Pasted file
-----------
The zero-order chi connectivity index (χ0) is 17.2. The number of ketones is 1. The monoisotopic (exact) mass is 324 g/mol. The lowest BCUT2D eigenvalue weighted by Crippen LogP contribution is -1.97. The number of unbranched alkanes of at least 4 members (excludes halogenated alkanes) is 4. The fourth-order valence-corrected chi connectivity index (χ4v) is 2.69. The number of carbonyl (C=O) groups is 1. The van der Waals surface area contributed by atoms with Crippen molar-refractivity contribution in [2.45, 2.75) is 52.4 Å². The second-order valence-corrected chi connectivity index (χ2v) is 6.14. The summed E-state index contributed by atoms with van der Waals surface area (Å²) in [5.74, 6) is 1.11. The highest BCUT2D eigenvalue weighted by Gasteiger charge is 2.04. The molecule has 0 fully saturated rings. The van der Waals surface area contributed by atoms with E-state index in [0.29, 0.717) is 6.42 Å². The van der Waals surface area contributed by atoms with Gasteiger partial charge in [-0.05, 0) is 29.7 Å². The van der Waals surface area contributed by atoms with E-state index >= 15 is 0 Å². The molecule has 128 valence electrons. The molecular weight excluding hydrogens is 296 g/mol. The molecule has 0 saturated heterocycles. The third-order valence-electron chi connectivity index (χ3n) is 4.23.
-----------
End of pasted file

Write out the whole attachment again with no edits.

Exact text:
The zero-order chi connectivity index (χ0) is 17.2. The number of ketones is 1. The monoisotopic (exact) mass is 324 g/mol. The lowest BCUT2D eigenvalue weighted by Crippen LogP contribution is -1.97. The number of unbranched alkanes of at least 4 members (excludes halogenated alkanes) is 4. The fourth-order valence-corrected chi connectivity index (χ4v) is 2.69. The number of carbonyl (C=O) groups is 1. The van der Waals surface area contributed by atoms with Crippen molar-refractivity contribution in [2.45, 2.75) is 52.4 Å². The second-order valence-corrected chi connectivity index (χ2v) is 6.14. The summed E-state index contributed by atoms with van der Waals surface area (Å²) in [5.74, 6) is 1.11. The highest BCUT2D eigenvalue weighted by Gasteiger charge is 2.04. The molecule has 0 fully saturated rings. The van der Waals surface area contributed by atoms with E-state index in [0.29, 0.717) is 6.42 Å². The van der Waals surface area contributed by atoms with Gasteiger partial charge in [-0.05, 0) is 29.7 Å². The van der Waals surface area contributed by atoms with E-state index >= 15 is 0 Å². The molecule has 128 valence electrons. The molecular weight excluding hydrogens is 296 g/mol. The molecule has 0 saturated heterocycles. The third-order valence-electron chi connectivity index (χ3n) is 4.23.